Rory Galvin explains why UCD isn’t the best place to game
UCD hates gamers. Well, not necessarily. We have a large games society, with daily events covering all kinds of games digital or otherwise, plus a huge community of fellow gamers to connect with. Board games work fine, same with card games, but it’s video games that hit a wall here on campus. The main culprit? UCD themselves block all game servers on their Wi-Fi.
That’s right, if you’re connected to UCD Wireless, or even Eduroam - you will not be able to play any games online. That means no Valorant, no Fortnite and especially no Overwatch 2 (but that might be a good thing). This extends beyond PCs too; from firsthand experience, the PlayStation store works okay, so you can download games and updates, but again you cannot do anything online multiplayer-related.
Now, there is the argument for UCD’s decision: not wanting students to be gaming all day instead of studying. Yet, it’s 24/7, so it doesn’t matter if you want to play when you have a 9am class or you're in your residences at midnight. That’s what we must assume UCD’s reasoning is anyway - and even then it’s a strange decision with no compromises whatsoever.
there’s an entire line of communication severed for those wanting to contact people far away.
Discord is a massive platform used in the university: you can see it being incorporated into most societies and even some classes and entire courses. The messaging platform technically works throughout campus, but one vital feature does not, and that is the ability to voice chat. This can really hurt the social aspect for gaming in the university, as not only does this make gaming online even harder (if you can play in the first place of course), there’s an entire line of communication severed for those wanting to contact people far away. I can imagine international students using it to talk to friends and family at home - and Discord is a great method made completely unavailable due to UCD’s internet blocks.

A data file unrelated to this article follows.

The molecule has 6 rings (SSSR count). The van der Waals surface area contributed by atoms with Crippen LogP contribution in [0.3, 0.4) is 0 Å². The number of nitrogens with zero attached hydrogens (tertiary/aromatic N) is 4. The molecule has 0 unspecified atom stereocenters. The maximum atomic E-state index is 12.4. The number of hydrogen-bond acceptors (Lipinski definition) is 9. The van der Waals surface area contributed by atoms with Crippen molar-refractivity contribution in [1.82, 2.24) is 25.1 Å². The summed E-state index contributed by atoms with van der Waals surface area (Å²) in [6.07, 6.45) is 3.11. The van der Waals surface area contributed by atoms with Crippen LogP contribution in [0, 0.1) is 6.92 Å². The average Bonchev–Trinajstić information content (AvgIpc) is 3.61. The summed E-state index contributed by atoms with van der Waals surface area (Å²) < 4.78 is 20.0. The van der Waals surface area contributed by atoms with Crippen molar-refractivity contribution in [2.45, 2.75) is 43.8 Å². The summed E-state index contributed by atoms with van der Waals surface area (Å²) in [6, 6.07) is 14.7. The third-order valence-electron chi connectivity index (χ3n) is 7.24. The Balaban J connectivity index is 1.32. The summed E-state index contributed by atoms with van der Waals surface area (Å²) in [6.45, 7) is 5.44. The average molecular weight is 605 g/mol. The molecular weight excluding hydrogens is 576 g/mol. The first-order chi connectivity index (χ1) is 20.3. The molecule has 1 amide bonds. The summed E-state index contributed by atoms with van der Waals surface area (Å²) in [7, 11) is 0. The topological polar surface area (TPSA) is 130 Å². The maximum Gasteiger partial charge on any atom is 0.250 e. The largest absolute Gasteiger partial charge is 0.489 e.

So, what is there to do? The very simple thing is to play more single player and local multiplayer games - obviously it’s not ideal, but it’s an opportunity to invite others over to play, as well as do the same at society events - the single player games are for your own enjoyment. To play online, it’s a little trickier. You will need a VPN (short for virtual private network), but not just any one, as UCD also blocks a lot of connections with that. Only VPNs with the option for obfuscated servers will work, and even then your mileage may vary. If you find the right one and get it to work, you’re absolutely flying, despite now having a slower connection on the already slow campus Wi-Fi. If you can, hook up your device of choice through ethernet.
Everybody plays video games - and it feels like most games these days have a required connection to the internet, or at least have a major aspect of them that are online. UCD should realise this and let the people play instead of making us jump through hoops.